Survey lets patients rate, research hospitals

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Ten facilities in O.C. take part in the evaluation and get average scores

Orange County Register (California)

For the first time, consumers statewide have an extensive, scientifically sound way to see how other patients feel their local hospitals rate.

The second year of the Patients’ Evaluation of Performance in California (PEP-C) survey asked nearly 35,000 patients from 181 hospitals across the state to evaluate their health-care experience.

The number of participating hospitals is up 64 percent from last year and underscores a trend toward using patient impressions in hospital evaluations. In Orange County, 10 hospitals participated, up from two last year.

The California Healthcare Foundation and California Institute for Health Systems Performance used the responses to create a three-star rating system that consumers can begin using today to compare hospitals by geographic location in a variety of health-care categories.

The survey evaluated seven measures: respect for patient preferences, coordination of care, information and education, physical comfort, emotional support, involvement of family and friends and transition to home.

Orange County hospitals rated average, with only 10 of the county’s 27 acute-care hospitals participating. Tenet Healthcare Corp., which owns 10 Orange County hospitals, did not participate in the survey.

Hospital officials said they would use the report to see what changes they need to make. This is exactly what the authors of the hospital report had hoped, said Lisa Simon, acting director of CHF Quality Initiative.

”This is not a report on good and bad hospitals,” Simon said. “Participating hospitals are getting information they need to make improvements. So even if they get one star in a particular area, consumers can be assured that hospitals know where they need to make improvements.”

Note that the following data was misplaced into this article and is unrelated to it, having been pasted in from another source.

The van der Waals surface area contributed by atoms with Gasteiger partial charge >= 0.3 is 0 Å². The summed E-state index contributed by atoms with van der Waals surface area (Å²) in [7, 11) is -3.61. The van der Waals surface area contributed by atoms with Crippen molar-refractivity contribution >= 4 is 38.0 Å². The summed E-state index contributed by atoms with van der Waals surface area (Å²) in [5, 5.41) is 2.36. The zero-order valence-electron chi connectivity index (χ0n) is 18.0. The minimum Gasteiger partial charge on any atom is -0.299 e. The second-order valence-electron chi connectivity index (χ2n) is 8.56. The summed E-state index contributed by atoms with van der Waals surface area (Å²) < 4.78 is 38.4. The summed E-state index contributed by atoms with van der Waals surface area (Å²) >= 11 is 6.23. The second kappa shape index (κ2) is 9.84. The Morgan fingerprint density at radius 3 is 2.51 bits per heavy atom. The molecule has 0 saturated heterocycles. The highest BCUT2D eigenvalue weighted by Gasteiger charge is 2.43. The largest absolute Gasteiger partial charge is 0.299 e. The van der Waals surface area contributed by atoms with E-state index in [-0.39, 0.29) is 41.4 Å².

Critics discredit the rating system, saying that a range of three stars does not reveal much about the severity of problems in hospitals.

”A simple below-average rating doesn’t tell a lot about the problems in hospitals. I don’t think you can rate hospitals like fast food,” said Jamie Court, of the Foundation for Taxpayer and Consumer Rights in Santa Monica.

The report authors said the survey should not be used as the sole tool to evaluate a hospital’s performance.

”This survey is an important piece of a much bigger picture involving accountability in health care — finding ways to reliably measure health-care quality in a way that is meaningful for consumers,” CHF’s president, Dr. Mark Smith, said.

Research-based hospitals, which can overwhelm patients with streams of student physicians, didn’t fare as well as smaller centers in this survey.
Register staff writers Bernard J. Wolfson and Mayrav Saar contributed to this report.
(714) 796-1014 or [email protected]

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